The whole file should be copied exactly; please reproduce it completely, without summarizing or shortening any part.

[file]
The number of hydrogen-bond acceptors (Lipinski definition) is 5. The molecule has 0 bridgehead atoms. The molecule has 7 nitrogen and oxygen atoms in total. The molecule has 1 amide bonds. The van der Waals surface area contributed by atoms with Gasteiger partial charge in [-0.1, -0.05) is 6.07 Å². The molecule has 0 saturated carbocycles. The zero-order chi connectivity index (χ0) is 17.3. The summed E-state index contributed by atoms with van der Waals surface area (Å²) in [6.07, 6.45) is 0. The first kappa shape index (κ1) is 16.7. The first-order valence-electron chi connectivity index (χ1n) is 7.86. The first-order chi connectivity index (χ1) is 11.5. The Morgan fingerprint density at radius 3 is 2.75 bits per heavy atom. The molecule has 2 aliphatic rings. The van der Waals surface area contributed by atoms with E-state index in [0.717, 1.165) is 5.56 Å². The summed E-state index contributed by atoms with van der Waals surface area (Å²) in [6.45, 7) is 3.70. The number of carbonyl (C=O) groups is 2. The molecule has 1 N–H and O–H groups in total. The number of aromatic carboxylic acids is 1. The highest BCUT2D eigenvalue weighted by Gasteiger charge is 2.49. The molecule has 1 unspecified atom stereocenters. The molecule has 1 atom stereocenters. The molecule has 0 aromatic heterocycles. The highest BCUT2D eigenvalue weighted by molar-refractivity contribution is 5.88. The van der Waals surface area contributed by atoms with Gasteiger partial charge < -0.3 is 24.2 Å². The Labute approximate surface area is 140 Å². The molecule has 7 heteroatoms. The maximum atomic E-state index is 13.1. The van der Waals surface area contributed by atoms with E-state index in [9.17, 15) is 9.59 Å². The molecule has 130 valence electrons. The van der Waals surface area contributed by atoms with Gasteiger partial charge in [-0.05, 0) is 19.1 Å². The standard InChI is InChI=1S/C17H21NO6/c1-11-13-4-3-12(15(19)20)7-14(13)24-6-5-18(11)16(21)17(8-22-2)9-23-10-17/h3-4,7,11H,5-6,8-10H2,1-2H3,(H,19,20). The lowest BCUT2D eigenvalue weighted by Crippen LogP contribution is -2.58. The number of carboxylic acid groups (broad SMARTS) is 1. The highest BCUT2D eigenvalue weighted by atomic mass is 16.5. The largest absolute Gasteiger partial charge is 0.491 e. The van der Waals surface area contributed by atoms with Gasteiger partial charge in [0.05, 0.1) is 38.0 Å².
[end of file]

The number of hydrogen-bond acceptors (Lipinski definition) is 5. The molecule has 0 bridgehead atoms. The molecule has 7 nitrogen and oxygen atoms in total. The molecule has 1 amide bonds. The van der Waals surface area contributed by atoms with Gasteiger partial charge in [-0.1, -0.05) is 6.07 Å². The molecule has 0 saturated carbocycles. The zero-order chi connectivity index (χ0) is 17.3. The summed E-state index contributed by atoms with van der Waals surface area (Å²) in [6.07, 6.45) is 0. The first kappa shape index (κ1) is 16.7. The first-order valence-electron chi connectivity index (χ1n) is 7.86. The first-order chi connectivity index (χ1) is 11.5. The Morgan fingerprint density at radius 3 is 2.75 bits per heavy atom. The molecule has 2 aliphatic rings. The van der Waals surface area contributed by atoms with E-state index in [0.717, 1.165) is 5.56 Å². The summed E-state index contributed by atoms with van der Waals surface area (Å²) in [6.45, 7) is 3.70. The number of carbonyl (C=O) groups is 2. The molecule has 1 N–H and O–H groups in total. The number of aromatic carboxylic acids is 1. The highest BCUT2D eigenvalue weighted by Gasteiger charge is 2.49. The molecule has 1 unspecified atom stereocenters. The molecule has 1 atom stereocenters. The molecule has 0 aromatic heterocycles. The highest BCUT2D eigenvalue weighted by molar-refractivity contribution is 5.88. The van der Waals surface area contributed by atoms with Gasteiger partial charge < -0.3 is 24.2 Å². The Labute approximate surface area is 140 Å². The molecule has 7 heteroatoms. The maximum atomic E-state index is 13.1. The van der Waals surface area contributed by atoms with E-state index in [9.17, 15) is 9.59 Å². The molecule has 130 valence electrons. The van der Waals surface area contributed by atoms with Gasteiger partial charge in [-0.05, 0) is 19.1 Å². The standard InChI is InChI=1S/C17H21NO6/c1-11-13-4-3-12(15(19)20)7-14(13)24-6-5-18(11)16(21)17(8-22-2)9-23-10-17/h3-4,7,11H,5-6,8-10H2,1-2H3,(H,19,20). The lowest BCUT2D eigenvalue weighted by Crippen LogP contribution is -2.58. The number of carboxylic acid groups (broad SMARTS) is 1. The highest BCUT2D eigenvalue weighted by atomic mass is 16.5. The largest absolute Gasteiger partial charge is 0.491 e. The van der Waals surface area contributed by atoms with Gasteiger partial charge in [0.05, 0.1) is 38.0 Å².